In 1971’s horror classic The Abominable Dr. Phibes, Vincent Price stars as a dead inventor who drinks champagne by pouring it into a speaker jack in the side of his neck. He looks like Captain Kangaroo with a hangover and is somewhat of a romantic, embalming his wife and preserving a sense of humor despite losing his face and voice box in a car crash. Phibes plays an orange Wurlitzer organ, cuts a fox-trot to his robot jazz trio (the Clockwork Wizards), and speaks through a golden art-deco Victrola plugged into his neck. “As you see and can hear,” he says, “I have used my knowledge of music and acoustics to re-create my voice.”
The Phibes socket appeared to be a modified fistula, the site of larynx extirpation for victims of throat cancer. It is a hole where a hole should never be, and Philip Morris would rather it not appear on television ads, much less the Marlboro Man’s gizzard.
Phibes’ DIY voice box was unique (if not insane) in that it was electronic and could still take a slug of Moët. The actual history of synthetic larynges claims inventions no less bizarre, many of which are German-made, with sources of inspiration ranging from balloon reeds and woodwinds to one patient who’d created his own fistula with a hot ice pick.
In 1870, Dr. V. Czerny was installing artificial larynges in canines, with dubious results (“The dog could yawn and make some noises”). In 1913, Dr. T. Gluck wrote of an underarm accordion bellows that plugged into the nasopharynx. More Phibesian would be Gluck’s motorized gramophone purse, which was wired to a denture plate (with tongue-flicked pitch control) and allowed patients to channel their favorite singer, a form of lip-synch by necessity.
Gluck’s experiments in “phonetik surgery” informed the research of Bonn University philologist Werner Meyer-Eppler, deemed by vacuum-tube nerds as one of the godfathers of electronic music, largely due to his postwar advocacy of a Bell Labs speech analyzer called the Vocoder. (Vocoder inventor Homer Dudley had already built a pneumatic reed larynx in the early 1920s.) As transistors grew more prominent, Meyer-Eppler developed an ElectroLarynx and published essays like “Observations During the Retarded Feedback of the Language.” In 1956, the U.S. government ordered AT&T to construct its own ElectroLarynx as well as research underwater acoustics for the military. By 1959, Bell Labs had unveiled what appeared to be a Right Guard can with a vibrating diaphragm. It had a pitch-shifter for inflection; though providing cordless communication, its persistent buzz seemed to indicate the presence of an invisible barber. According to Bell Labs, the ElectroLarynx was most effective when used over the phone.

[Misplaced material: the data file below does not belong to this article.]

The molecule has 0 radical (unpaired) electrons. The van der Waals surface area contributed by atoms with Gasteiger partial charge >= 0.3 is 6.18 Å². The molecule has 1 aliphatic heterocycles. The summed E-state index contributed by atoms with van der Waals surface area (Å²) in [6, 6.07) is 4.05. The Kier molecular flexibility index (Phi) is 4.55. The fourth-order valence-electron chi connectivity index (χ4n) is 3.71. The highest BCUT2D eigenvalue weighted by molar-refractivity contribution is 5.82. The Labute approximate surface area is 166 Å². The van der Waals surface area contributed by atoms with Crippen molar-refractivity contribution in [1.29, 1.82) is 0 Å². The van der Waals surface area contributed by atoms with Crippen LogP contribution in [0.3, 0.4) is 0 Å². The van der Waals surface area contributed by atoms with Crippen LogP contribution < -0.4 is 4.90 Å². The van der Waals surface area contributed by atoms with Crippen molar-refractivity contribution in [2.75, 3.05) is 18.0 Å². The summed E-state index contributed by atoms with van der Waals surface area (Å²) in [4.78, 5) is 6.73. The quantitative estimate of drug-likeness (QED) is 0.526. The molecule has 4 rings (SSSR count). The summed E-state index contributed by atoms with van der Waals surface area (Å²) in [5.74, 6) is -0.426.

In 1964, as chain-smoking Robert Oppenheimer battled still-undiagnosed throat cancer and Hiroshima survivors faced thyroid tumors, Smithsonian Folkways released the album Speech After the Removal of the Larynx, hosted by Dr. H.A.E. van Dishoeck, an expert in psychogenic deafness and house-dust allergies. Included was a recording of the Italian-made Pipa di Tichioni, a pipe equipped with a pitch button and a transducer in its bowl, as if one were giving the illusion of smoking while speaking in a weed-eater tone that served as its own surgeon’s warning. Nonprosthetic examples were captured as well, the most difficult being a subglottic air-suck technique known as “Frog Speech,” which suggests the gulch gasp heard on a 1975 Kraftwerk song called “Radio Stars.” (This device is referred to in some circles as “the Toadcoder.”)
More recent advancements in prosthetic larynxes would allow Chief Justice William Rehnquist to inaugurate our forty-third president in 2004. That’s a man without a windpipe swearing in a man who spent his administration talking out of the side of his neck. The occasion didn’t call for champagne as things had already gone down the hatch.